A trip to Kerala isn’t just about indulgence or deep inner reflection or strictly cultural growth. It’s the perfect balance of everything that travel in India offers. And you can have it all in one trip to just one region of India.
Kerala is a state on the southwestern tip of India, stretching along the Malabar Coast on the Arabian Sea. Beyond its famous backwaters rise the Western Ghats, a lush mountain chain with wildlife and tea plantations. Its population is as diverse as its landscape with a mix of Hinduism, Islam, and Christianity. The culture is rich in traditions of music, dance, and literature and the cuisine is a delicious blend of influences. More than 10,000 festivals are celebrated in Kerala every year!
Kerala has relaxation and serenity if that’s what you’re looking for. Spend quiet time walking along miles of Arabian Sea coastline. Or eating a fresh dinner at a clifftop restaurant during sunset. Take your trip in a more indulgent direction with a massage or towards wellness with daily yoga classes and Ayurveda.
For a cultural and natural experience, visit the Kerala Backwaters. You’ll also get some relaxation here if you do it right. The budget way to experience the Backwaters is by public ferry. Here you’ll be crowded into a small boat with a chance to see a part of this incredible network of 1500 km of manmade and natural canals, rivers, and lakes. Once it was a major transportation network but today provides a serene look into life in rural Kerala. For a more peaceful and expensive option, hire a traditional houseboat to take you out for a multi-day excursion.
Kerala’s cities also have a rich history. Dutch, Portuguese, and British colonial powers have occupied the Malabar coast in centuries past. Kochi is the most important of all historic cities. It is the transportation and economic hub of Kerala, as well as its largest city. Known as ‘Queen of the Arabian Sea’, the city’s heritage quarter, Fort Kochi, is one of the most popular destinations in Kerala. This is the former center of the spice trade.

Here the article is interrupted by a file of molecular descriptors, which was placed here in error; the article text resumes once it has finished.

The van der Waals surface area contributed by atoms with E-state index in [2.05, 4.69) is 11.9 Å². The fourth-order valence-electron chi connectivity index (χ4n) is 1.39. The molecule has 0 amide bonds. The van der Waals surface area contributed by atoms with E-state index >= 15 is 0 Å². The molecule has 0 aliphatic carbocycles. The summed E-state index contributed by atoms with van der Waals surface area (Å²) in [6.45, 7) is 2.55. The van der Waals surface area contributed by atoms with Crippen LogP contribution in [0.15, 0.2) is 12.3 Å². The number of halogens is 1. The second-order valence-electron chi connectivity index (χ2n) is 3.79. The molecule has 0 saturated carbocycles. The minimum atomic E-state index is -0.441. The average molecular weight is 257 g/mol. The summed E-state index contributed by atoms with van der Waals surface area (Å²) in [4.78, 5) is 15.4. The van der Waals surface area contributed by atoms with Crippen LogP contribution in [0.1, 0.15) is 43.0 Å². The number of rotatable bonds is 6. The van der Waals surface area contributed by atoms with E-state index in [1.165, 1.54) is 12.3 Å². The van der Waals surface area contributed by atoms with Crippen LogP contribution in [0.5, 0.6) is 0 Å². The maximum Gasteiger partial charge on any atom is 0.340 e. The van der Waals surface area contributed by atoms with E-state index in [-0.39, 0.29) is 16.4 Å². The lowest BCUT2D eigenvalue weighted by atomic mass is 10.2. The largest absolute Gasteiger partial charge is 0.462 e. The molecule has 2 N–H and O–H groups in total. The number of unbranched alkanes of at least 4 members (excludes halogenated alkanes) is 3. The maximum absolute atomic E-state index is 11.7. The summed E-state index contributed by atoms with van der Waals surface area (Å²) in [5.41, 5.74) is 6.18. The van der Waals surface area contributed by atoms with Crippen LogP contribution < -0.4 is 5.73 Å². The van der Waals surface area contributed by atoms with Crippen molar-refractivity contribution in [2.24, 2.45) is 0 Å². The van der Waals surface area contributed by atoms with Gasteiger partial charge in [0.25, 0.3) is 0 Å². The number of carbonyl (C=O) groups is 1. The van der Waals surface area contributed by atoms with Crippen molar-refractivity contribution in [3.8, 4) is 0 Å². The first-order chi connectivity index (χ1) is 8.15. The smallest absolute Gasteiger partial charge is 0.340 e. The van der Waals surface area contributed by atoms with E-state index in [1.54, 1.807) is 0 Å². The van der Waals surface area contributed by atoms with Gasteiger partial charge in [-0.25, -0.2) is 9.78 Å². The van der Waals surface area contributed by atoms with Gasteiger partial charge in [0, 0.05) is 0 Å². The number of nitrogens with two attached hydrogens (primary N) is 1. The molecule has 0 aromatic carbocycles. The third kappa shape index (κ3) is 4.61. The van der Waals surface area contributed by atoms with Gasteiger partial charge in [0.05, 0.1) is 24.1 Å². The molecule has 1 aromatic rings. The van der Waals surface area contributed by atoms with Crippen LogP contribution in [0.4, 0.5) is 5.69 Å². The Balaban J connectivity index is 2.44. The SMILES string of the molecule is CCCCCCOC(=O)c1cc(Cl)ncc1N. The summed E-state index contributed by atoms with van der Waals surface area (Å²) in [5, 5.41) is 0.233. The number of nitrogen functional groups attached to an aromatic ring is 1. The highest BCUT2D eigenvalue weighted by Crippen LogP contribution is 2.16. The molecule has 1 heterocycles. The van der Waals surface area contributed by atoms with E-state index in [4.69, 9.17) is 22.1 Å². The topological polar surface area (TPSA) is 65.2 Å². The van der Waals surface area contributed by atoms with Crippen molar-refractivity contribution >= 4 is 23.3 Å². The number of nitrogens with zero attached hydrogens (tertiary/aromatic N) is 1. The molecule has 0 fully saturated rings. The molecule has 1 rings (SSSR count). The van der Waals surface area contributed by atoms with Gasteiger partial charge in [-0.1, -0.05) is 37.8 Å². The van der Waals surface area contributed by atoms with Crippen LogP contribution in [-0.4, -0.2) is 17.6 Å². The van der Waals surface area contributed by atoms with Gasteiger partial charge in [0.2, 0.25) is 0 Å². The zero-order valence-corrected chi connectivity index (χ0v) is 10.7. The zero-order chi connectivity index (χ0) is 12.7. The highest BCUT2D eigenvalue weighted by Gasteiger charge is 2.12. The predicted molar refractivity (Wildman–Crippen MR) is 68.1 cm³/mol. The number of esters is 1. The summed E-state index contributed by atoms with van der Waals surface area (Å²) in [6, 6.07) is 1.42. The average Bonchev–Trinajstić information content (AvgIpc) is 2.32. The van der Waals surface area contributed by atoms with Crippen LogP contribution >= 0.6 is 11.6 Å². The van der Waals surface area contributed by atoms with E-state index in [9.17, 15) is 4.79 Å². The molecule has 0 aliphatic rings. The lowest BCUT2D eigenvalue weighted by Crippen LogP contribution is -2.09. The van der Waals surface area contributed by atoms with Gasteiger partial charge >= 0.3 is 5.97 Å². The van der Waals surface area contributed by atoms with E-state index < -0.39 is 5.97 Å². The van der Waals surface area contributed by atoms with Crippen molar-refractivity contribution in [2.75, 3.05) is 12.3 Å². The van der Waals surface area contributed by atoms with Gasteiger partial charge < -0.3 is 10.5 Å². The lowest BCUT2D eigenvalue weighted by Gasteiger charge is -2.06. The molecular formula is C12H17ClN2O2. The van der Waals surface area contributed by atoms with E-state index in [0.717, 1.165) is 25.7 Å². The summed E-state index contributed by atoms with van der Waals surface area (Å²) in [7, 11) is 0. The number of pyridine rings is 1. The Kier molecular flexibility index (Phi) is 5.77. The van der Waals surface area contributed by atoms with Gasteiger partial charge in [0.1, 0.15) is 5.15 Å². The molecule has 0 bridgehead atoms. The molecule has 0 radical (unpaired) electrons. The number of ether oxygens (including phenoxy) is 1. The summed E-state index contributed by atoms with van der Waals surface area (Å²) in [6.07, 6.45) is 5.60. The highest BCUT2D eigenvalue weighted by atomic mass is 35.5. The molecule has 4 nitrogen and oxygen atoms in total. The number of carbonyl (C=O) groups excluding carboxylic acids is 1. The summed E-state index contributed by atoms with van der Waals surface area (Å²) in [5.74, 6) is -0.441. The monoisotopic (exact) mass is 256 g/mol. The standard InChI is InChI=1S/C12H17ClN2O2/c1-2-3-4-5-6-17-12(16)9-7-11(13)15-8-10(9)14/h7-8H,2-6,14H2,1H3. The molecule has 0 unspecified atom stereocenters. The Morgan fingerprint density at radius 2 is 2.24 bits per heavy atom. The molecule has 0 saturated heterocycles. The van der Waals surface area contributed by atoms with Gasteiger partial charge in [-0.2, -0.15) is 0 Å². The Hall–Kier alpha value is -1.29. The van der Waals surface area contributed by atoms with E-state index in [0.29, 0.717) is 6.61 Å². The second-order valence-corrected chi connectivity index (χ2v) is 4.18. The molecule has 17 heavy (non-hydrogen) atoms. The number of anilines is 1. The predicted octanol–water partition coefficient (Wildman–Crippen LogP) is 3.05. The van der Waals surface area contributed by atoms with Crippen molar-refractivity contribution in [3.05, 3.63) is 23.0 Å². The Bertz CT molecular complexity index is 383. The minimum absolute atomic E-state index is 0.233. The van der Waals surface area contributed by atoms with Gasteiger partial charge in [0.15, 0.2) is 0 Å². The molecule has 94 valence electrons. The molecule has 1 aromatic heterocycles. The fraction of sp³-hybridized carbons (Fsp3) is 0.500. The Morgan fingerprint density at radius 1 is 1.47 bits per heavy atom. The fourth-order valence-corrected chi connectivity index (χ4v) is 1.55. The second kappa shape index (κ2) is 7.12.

The coastline and hill stations are another part of Kerala which draws tourists. Varkala is a particularly stunning beach town, with its high cliffs and crashing waves. But other beaches at Kovalam, Kozhikode, Cherai, Payyambalam, Kappad, Muzhappilangad, and Bekal are also nice. For cool temperatures and ecotourism opportunities, make your way for the hill stations. Ponmudi, Wayanad, Wagamon, Peermade, Ramakkalmedu, and Nelliyampathy are good options. If you love tea, head to Munnar, where they grow this cash crop on the hillsides.
To really understand Kerala, make an effort to befriend the local residents. It isn’t difficult. You’ll soon realize the people of Kerala are some of the world’s friendliest. As a foreigner, you’ll come to appreciate their culture and way of life in this unique environment. Understanding the way others live and making new friends is one of the most important reasons we travel. If you get off the beaten track in Kerala you will understand why it is “Human by Nature”. I remember, actually more than once, people offering to buy me a cup of tea. Keralites are just as interested in foreigners as we are about them. Many speak English very well so we were able to have an in-depth conversation.
Kerala’s government has implemented numerous progressive measures to increase the quality of life for its residents. The State government spends comparatively more money on education, healthcare, and has made eliminating poverty a priority. Fertility rates and infant mortality rates are among the country’s lowest.
Kerala has prioritized implementing universal healthcare and even provides free cancer treatment. A champion of human rights, Kerala has been a leader of LGBT rights in India. Furthermore, people of different religions live civilly together and Kerala experiences relatively little sectarianism. Kerala has a 94% literacy rate.
#This post is made in partnership with Kerala Tourism but all opinions are on my own.